OneFourTwoSixFiveZeroThree is a serious work of comedy about the multiple relationships people form with the world and each other, the drive for freedom as it pulls against the need for connection, and the absurdity of waiting rooms.
A Counting and Cracking of Heads by S. Shakthidharan (NSW)
Developed in partnership with Belvoir
A Counting and Cracking of Heads tells the story of four generations of the one family caught in the Tamil diaspora. Sid is its youngest member and he’s a wild twenty-something. After meeting Lily, a Yolngu girl, Sid gradually opens his eyes, and his heart, to the importance of his Sri Lankan family, music and politics. He begins to explore a deep, urgent connection to a society and culture that feels entirely foreign, and yet distinctly like home.
Hobo by James Taylor (WA)
Fred and Tank share a common bond; they’re both homeless alcoholics and live in an alleyway. Set in the place where bullshit goes to die, Hobo is a black comedy that explores what it means to be a man in the age of identity crisis.
Far Beneath Flight by Cat Commander (Vic)
Far Beneath Flight weaves the specificities and minutiae of daily life in the outer suburbs of Melbourne into a broader canvas that gives a vast overview of contemporary Australia. A play that lives and breathes in the place it is set, that shows we are connected to our environment in the same way we are all connected to each other.
The Greatest Gift by Tom Holloway (Vic)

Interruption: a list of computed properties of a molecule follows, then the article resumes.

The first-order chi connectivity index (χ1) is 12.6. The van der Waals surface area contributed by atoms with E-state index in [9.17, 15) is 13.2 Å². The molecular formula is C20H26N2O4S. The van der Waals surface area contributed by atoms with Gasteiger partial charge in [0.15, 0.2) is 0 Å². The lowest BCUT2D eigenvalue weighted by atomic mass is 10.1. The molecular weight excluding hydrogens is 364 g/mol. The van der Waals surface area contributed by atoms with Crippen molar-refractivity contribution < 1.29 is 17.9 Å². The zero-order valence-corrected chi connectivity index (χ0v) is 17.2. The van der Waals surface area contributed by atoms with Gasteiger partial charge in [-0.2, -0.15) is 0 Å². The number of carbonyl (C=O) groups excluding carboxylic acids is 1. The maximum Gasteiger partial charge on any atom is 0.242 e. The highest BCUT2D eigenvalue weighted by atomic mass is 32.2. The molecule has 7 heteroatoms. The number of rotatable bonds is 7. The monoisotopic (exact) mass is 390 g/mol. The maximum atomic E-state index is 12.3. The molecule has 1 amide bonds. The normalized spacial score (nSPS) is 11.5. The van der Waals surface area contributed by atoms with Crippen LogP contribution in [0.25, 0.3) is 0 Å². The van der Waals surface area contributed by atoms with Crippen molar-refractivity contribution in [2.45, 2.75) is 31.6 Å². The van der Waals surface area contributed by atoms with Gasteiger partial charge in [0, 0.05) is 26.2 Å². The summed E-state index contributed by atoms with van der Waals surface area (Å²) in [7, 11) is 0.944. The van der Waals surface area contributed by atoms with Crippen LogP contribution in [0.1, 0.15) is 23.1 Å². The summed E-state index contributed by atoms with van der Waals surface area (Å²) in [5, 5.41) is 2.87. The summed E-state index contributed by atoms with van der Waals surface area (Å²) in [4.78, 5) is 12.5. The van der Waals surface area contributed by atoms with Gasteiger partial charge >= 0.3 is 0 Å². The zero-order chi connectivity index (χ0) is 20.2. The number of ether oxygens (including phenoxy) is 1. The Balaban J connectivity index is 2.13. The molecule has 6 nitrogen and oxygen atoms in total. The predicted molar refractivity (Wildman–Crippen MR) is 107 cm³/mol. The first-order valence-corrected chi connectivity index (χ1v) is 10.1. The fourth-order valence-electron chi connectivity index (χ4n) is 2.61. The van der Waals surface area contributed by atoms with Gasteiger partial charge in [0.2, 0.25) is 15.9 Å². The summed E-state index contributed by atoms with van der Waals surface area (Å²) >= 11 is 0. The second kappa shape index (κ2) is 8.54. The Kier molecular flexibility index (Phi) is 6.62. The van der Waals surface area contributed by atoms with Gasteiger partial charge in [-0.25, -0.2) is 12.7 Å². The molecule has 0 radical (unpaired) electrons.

Having a child is the best thing you’ll ever do. You’ll feel more love than you knew was imaginable, and there, sleeping peacefully in your arms, you’ll find the meaning of life. The Greatest Gift will look at the utter joy of becoming a parent for the first time while it will also look at the other side… The fear and horror… The entrapment… The voice that hounds you with the possibility that you are ruining your child’s life forever.
Meet the playwrights
|Vanessa Bates is an award winning playwright based in Newcastle, NSW. Her plays include Every Second (National Play Festival 2012), The Magic Hour, PORN.CAKE, Checklist For An Armed Robber and Darling Oscar. Trailer is her latest full-length work commissioned by Tantrum Youth Arts. Her plays and monologues have been produced by Deckchair Theatre, Malthouse Theatre, Griffin Theatre, Belvoir B-Sharp, Vitalstatistix, Black Swan Theatre, theatre@risk, The Miniaturists (London), Freewheels Theatre, ATYP, Tantrum Theatre and the Sydney Theatre Company as well as ABC Radio National. She won a 2012 Nick Enright Award (NSW Premiers Literary Award-New Play) for PORN.CAKE. She was a finalist for the Patrick White Playwrights Award and Griffin Award 2014 for her play Chipper, developed at the National Script Workshops. Vanessa was playwright-in-residence at Griffin Theatre in 2012 and is a member of the playwrights collective 7-ON.|
|Mary Rachel Brown is the recipient of the 2006 Griffin Award, 2007 Max Afford Award and the 2008 Rodney Seaborn Award. Her play Last Letters is currently on at The Australian War Memorial. Other works include The Dapto Chaser (Griffin Indie/ Apocalypse Theatre/ Merrigong Theatre Company) Inside Out (Christine Dunstan Productions), Die Fledermaus (Sydney Conservatorium Of Music), National Security And the Art Of Taxidermy (The Glynn Nicholas Group and B Sharp), All My Sleep And Waking (Elbow Theatre), Clown Empire/Red Nose Rising (Jigsaw TheatreCo). Mary has also written for TV, The Elegant Gentleman’s Guide to Knife Fighting (ABC), Home and Away (Chanel 7). Mary was a resident artist at the Griffin Theatre Company in 2015.|